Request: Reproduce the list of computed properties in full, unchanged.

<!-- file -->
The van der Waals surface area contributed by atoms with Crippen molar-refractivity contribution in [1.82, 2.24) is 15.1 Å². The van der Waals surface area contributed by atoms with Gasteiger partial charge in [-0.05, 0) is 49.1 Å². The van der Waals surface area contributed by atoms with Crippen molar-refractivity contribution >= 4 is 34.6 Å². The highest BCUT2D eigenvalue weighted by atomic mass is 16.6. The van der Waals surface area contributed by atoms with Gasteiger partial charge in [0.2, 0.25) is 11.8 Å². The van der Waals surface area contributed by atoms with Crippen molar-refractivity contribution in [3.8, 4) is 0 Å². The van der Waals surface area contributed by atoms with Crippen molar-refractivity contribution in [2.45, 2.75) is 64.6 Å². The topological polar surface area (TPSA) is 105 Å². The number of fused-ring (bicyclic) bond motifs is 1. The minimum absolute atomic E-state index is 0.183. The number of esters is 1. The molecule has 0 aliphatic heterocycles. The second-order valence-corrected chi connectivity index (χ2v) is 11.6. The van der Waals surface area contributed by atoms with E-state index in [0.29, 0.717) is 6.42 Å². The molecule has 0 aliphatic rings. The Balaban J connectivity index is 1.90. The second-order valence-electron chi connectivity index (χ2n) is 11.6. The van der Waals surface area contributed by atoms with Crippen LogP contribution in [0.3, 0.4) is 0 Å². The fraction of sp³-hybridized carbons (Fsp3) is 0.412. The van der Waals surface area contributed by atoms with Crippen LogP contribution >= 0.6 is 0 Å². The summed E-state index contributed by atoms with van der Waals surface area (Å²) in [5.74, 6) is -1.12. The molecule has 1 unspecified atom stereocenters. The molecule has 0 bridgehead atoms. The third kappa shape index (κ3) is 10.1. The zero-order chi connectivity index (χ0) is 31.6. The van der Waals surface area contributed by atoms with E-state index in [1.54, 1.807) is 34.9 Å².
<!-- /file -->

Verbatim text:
The van der Waals surface area contributed by atoms with Crippen molar-refractivity contribution in [1.82, 2.24) is 15.1 Å². The van der Waals surface area contributed by atoms with Gasteiger partial charge in [-0.05, 0) is 49.1 Å². The van der Waals surface area contributed by atoms with Crippen molar-refractivity contribution >= 4 is 34.6 Å². The highest BCUT2D eigenvalue weighted by atomic mass is 16.6. The van der Waals surface area contributed by atoms with Gasteiger partial charge in [0.2, 0.25) is 11.8 Å². The van der Waals surface area contributed by atoms with Crippen molar-refractivity contribution in [3.8, 4) is 0 Å². The van der Waals surface area contributed by atoms with Crippen molar-refractivity contribution in [2.45, 2.75) is 64.6 Å². The topological polar surface area (TPSA) is 105 Å². The number of fused-ring (bicyclic) bond motifs is 1. The minimum absolute atomic E-state index is 0.183. The number of esters is 1. The molecule has 0 aliphatic heterocycles. The second-order valence-corrected chi connectivity index (χ2v) is 11.6. The van der Waals surface area contributed by atoms with E-state index in [0.29, 0.717) is 6.42 Å². The molecule has 0 aliphatic rings. The Balaban J connectivity index is 1.90. The second-order valence-electron chi connectivity index (χ2n) is 11.6. The van der Waals surface area contributed by atoms with Crippen LogP contribution in [0.3, 0.4) is 0 Å². The fraction of sp³-hybridized carbons (Fsp3) is 0.412. The van der Waals surface area contributed by atoms with Crippen LogP contribution >= 0.6 is 0 Å². The summed E-state index contributed by atoms with van der Waals surface area (Å²) in [5.74, 6) is -1.12. The molecule has 1 unspecified atom stereocenters. The molecule has 0 bridgehead atoms. The third kappa shape index (κ3) is 10.1. The zero-order chi connectivity index (χ0) is 31.6. The van der Waals surface area contributed by atoms with E-state index in [1.54, 1.807) is 34.9 Å².